Mark Merer undertakes projects in Architecture, Landscape and Sculpture. The studio has a team of associates ranging from Architects, Landscape Architects, Engineers and Fabricators to Environmental and horticultural specialists.
Mark Merer’s work is rooted in the elements. They range from kinetic and balletic sculptures that move with the wind, to solid grass tors hewn from the earth. He was brought up in Malaya, where he spent much time on the beach flying kites and much of his work retains a love of light and air. But just as influential, perhaps, were the hours he spent digging sand. “I like to understand the landscape,” he says, “not just by walking through it or looking at it but by splitting it open to reveal what’s underneath. I want to peel back the crust to reveal Mother Earth.”
Merer has just embarked on a new range of work investigating the nature of clay soils and how they respond to changes in the climate. “I was always fascinated by how the tides changed a beach each time it went out,” he says.
In the past he has transformed a disused coalmine in the north of England into a sublime piece of landscape complete with tors, valleys and dells and planted with sculptures. “In the past, people felt the landscape much more than they do, now,” he says. “You become very much more aware of the landscape by putting objects in it.”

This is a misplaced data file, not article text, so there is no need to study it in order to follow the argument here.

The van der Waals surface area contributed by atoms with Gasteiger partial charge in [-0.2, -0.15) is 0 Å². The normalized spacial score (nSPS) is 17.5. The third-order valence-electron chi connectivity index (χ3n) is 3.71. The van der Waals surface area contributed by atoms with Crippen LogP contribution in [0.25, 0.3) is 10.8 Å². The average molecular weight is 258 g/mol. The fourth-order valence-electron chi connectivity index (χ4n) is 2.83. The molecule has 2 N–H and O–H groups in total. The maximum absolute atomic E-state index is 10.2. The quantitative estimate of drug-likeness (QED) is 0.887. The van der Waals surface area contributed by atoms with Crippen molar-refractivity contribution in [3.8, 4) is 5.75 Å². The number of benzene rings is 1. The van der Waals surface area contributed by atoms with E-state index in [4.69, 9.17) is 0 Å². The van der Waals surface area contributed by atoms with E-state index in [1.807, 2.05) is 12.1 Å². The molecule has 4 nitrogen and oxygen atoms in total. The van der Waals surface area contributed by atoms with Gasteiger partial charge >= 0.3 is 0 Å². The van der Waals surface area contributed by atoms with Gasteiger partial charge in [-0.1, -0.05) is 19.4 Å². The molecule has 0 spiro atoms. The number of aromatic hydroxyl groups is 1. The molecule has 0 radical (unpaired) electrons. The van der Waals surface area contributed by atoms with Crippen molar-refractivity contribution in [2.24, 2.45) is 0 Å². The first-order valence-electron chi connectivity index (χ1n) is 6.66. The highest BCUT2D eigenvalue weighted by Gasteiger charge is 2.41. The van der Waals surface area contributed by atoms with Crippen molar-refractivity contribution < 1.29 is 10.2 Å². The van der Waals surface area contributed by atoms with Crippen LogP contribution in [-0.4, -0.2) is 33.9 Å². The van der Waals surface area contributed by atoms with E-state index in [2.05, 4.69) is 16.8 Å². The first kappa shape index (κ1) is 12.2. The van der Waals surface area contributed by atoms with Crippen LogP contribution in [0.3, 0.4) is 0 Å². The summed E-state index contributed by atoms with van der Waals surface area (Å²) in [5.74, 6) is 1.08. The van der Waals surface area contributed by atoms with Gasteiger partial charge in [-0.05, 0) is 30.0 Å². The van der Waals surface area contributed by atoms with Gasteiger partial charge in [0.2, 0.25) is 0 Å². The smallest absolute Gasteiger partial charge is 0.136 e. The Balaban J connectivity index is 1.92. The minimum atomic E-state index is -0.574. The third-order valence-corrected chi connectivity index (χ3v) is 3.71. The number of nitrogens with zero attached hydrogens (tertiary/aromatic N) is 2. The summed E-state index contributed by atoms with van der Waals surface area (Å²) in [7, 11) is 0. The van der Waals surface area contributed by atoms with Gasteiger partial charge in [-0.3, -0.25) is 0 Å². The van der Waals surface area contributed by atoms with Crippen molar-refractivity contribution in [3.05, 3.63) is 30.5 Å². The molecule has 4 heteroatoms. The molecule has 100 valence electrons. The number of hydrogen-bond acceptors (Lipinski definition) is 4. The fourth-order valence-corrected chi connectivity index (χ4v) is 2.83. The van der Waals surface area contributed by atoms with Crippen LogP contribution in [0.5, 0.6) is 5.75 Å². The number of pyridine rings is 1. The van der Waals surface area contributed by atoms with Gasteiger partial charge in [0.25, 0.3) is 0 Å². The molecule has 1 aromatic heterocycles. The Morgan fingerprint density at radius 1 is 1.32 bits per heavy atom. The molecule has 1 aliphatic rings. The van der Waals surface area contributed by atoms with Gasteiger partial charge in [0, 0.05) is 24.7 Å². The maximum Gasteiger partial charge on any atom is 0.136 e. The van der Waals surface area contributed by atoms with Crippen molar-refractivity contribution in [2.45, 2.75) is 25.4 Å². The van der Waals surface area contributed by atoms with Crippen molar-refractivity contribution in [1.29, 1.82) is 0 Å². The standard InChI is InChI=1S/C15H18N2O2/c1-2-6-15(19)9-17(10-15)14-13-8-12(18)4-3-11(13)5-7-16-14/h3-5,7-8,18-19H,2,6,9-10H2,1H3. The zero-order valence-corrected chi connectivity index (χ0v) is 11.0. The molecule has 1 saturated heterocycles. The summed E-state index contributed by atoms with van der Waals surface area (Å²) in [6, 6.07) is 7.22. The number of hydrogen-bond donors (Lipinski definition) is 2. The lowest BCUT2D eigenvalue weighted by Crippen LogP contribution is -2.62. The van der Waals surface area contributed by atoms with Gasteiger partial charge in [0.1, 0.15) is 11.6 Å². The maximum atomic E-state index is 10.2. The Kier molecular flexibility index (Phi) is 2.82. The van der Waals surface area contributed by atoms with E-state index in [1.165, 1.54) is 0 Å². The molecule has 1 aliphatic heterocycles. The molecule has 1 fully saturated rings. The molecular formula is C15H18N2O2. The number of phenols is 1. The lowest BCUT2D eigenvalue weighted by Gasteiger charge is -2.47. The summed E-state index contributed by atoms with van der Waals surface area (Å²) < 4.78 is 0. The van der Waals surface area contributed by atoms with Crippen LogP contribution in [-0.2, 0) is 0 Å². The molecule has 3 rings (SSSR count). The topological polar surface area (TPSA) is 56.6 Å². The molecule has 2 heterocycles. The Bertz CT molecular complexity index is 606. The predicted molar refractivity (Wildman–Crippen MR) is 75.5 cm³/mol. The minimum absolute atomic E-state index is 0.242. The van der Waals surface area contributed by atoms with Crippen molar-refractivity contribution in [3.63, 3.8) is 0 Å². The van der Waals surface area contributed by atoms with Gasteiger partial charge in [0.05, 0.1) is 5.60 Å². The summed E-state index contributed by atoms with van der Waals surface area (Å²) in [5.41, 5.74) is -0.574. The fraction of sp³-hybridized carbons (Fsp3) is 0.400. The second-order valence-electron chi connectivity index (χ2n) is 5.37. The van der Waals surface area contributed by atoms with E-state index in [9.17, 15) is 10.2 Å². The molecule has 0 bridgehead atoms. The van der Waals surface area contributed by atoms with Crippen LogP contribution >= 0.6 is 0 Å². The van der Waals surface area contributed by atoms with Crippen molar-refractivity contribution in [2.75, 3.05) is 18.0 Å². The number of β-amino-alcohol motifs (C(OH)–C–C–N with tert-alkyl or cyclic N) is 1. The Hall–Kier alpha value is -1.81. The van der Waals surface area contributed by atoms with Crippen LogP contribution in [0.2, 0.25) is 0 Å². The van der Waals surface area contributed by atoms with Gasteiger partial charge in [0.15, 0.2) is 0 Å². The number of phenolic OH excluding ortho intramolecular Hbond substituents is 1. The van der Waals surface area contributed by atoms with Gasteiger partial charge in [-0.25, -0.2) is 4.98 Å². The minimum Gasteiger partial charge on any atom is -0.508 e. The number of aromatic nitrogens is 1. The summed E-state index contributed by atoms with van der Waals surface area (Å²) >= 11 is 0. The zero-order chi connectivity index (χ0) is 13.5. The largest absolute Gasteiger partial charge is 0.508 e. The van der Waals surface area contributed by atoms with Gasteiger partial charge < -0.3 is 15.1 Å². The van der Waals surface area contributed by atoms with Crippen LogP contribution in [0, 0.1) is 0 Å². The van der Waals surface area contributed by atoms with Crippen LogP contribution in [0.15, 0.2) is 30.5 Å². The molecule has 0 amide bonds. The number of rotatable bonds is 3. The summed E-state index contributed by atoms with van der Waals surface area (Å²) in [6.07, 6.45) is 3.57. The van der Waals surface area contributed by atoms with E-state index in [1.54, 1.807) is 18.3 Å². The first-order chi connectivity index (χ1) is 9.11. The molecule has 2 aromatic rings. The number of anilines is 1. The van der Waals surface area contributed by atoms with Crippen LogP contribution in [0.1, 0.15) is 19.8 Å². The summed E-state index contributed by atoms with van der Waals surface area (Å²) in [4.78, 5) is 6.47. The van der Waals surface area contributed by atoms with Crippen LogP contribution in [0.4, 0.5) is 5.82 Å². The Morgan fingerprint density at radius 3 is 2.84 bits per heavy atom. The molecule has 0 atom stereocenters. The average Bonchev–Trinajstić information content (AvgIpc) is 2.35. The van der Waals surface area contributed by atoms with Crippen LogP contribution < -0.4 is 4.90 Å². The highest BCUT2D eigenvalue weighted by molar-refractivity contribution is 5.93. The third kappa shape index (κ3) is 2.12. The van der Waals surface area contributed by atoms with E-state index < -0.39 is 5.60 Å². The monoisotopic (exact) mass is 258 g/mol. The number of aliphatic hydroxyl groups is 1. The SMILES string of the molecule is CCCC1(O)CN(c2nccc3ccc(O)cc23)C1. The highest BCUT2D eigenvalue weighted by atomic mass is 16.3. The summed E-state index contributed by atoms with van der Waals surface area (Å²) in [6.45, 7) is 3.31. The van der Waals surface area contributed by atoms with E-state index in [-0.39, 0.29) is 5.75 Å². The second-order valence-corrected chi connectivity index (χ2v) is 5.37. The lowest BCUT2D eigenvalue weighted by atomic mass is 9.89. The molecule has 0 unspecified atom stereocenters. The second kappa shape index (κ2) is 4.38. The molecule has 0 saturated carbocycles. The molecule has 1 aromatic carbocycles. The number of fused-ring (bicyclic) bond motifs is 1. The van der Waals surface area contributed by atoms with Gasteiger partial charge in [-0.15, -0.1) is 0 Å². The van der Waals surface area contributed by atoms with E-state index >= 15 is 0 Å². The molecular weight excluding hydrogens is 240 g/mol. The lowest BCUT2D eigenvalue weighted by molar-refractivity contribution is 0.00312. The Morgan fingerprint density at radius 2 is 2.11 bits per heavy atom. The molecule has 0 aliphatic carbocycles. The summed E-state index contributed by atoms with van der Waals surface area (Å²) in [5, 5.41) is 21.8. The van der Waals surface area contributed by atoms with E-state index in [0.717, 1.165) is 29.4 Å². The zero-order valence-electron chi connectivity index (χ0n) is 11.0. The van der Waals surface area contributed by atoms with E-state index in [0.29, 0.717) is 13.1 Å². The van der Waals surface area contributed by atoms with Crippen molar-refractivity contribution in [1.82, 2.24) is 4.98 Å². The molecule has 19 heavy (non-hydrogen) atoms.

Even the house in which he lives is a testament to his desire to get under the skin of Nature. Instead of a roof made of tiles or thatch, it has a wildflower meadow. “Sitting and looking at landscape is only ten percent of its pleasure - you may as well have it over the top of you,” he says.
My primary interest is in placement, I am looking for the perfect union of object and environment, and in doing so hopefully raising questions about how we perceive ourselves and our relationship to our surroundings. I have always been fascinated with the idea of bringing Arts into a more direct involvement into every day life.
A project with 2 quantum physicists had a large influence on me and altered my perception of space; it gave weight to my feelings of the total or whole, the interconnectivity of the physical world. Consequently I see no boundaries between any 3dimensional construct and spend my time observing land use, ourselves, construction and development that sometimes seems to be unaware they are part of a symphony. This universal tune for me is a conduit that enables us to see the physical world in more than scientific truths. In this sense the aim is to bring acuity of focus to anything and everything I do.